Buyers Expect and Buy Innovation - Even in Prescriptive Markets

Last month I wrote a piece titled Why Innovation Matters to Your Most Important Customers.  While this statement is true, it doesn’t always feel that way. In some markets, where the buyer sets the KPIs, tells you what to do and how to do it, and even how much they are prepared to pay, the relationship feels prescriptive; like a boss and staff rather than customer and supplier. Service delivery teams are so focused on delivering day-to-day — and are constantly told that they can’t do anything else, because there’s no money in the contract to pay for it — that innovation feels like it’s unimportant.  This, however, couldn’t be further from the truth.

Recently the Federal government held a Red Tape Repeal Day, scrapping more than 9500 regulations and 1000 redundant pieces of legislation. In commenting on this initiative in The Age, Malcolm Maiden pointed out that not all red tape is created externally. We create our own systems and structures to deal with problems and bureaucracy, and don’t always dismantle them when they go away.

In my opinion prescriptive contracts, which contain plenty of red tape, are part of this problem.

Fortunately, buyers in some prescriptive markets are starting to realise that if they prescribe everything, they may not get what they really need — even though they will get what they have asked for.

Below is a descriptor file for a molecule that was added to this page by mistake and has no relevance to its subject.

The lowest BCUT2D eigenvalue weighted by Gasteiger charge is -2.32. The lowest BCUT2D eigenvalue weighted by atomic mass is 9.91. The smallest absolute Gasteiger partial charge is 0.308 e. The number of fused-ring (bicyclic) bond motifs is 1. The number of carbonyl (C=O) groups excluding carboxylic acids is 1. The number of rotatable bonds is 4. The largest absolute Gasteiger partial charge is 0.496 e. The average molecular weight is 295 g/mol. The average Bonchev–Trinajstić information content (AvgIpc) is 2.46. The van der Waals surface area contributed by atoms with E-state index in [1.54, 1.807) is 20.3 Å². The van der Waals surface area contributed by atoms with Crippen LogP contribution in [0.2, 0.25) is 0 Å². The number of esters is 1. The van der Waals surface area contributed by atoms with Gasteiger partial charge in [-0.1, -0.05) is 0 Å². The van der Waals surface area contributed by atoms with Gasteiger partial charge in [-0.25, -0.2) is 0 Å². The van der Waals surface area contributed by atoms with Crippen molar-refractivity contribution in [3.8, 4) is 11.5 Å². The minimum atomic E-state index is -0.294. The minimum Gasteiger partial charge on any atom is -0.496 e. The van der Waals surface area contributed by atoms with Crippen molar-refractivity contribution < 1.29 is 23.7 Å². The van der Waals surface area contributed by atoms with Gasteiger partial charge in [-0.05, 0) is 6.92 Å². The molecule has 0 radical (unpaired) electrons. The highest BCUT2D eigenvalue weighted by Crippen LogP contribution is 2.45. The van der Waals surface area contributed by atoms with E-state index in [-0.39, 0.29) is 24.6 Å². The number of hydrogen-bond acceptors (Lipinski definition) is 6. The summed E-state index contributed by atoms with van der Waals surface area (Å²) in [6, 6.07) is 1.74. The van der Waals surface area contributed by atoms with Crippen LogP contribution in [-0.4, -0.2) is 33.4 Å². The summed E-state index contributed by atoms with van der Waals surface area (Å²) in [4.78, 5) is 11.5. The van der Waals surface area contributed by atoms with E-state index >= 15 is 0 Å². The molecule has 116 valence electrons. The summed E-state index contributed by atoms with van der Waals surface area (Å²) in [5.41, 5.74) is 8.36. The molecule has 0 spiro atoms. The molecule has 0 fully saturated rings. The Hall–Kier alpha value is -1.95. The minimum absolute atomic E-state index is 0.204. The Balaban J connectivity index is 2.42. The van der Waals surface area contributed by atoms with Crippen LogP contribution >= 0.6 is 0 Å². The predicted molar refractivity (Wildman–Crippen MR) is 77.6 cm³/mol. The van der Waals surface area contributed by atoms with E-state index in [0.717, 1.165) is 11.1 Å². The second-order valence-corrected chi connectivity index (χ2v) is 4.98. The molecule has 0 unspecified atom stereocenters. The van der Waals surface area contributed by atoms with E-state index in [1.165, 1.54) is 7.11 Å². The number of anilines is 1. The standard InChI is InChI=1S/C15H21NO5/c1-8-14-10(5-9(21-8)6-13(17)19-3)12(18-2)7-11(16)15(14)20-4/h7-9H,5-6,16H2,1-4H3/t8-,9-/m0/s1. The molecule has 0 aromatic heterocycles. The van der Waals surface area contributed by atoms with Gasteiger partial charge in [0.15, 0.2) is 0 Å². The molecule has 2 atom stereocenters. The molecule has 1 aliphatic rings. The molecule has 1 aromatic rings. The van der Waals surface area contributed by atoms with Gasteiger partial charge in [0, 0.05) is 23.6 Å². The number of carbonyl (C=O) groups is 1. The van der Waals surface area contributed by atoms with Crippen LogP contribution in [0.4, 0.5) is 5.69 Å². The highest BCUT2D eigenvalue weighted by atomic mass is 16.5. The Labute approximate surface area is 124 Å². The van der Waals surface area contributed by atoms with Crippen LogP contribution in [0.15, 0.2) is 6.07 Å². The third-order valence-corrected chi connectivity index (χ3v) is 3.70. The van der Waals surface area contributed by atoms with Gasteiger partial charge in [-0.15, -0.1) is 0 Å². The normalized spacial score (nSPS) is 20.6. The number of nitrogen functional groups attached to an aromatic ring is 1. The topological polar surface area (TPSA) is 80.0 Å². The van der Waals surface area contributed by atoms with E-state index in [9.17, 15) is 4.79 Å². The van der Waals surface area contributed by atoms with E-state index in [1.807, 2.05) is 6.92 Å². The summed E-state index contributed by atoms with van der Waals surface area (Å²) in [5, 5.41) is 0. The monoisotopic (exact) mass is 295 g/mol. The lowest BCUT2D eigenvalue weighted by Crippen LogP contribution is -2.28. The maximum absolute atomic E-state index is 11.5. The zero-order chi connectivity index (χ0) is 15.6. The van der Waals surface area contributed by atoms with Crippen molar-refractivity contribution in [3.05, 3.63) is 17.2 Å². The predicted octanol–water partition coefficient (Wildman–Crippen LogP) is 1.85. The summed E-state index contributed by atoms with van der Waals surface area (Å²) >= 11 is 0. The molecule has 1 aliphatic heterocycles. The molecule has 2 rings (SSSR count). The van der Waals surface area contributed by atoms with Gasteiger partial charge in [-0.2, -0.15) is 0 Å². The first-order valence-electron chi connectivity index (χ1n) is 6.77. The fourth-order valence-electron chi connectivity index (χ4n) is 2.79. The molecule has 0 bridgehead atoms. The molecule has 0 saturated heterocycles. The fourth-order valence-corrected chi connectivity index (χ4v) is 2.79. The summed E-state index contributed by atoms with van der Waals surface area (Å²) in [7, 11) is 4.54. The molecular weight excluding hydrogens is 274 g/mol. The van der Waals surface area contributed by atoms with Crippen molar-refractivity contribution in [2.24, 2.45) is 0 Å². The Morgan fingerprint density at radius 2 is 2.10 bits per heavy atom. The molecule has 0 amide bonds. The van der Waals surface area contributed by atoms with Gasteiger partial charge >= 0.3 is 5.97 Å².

A good example is the current recommissioning of the mental health and drug treatment sectors in Victoria, which are undergoing wide scale modification to better align service delivery with changes in community problems with drugs and alcohol.  Another is the government employment services market, which is highly prescriptive but needs to be flexible to accommodate the broader political agenda and Australia’s economic needs.

If you operate in a prescriptive market, remember that you’re competing for the attention of tired bureaucrats who are wading through dozens or maybe hundreds of submissions that all sound pretty much the same. Behavioural economics theory holds that we tend to give greater weight to highly memorable things (a concept known as vividness).  Suppliers who are innovative and who are able to paint a vivid picture of how they will provide solutions to long-standing problems are rightly seen as a breath of fresh air, and are far more likely to be rewarded than those that offer a business as usual approach.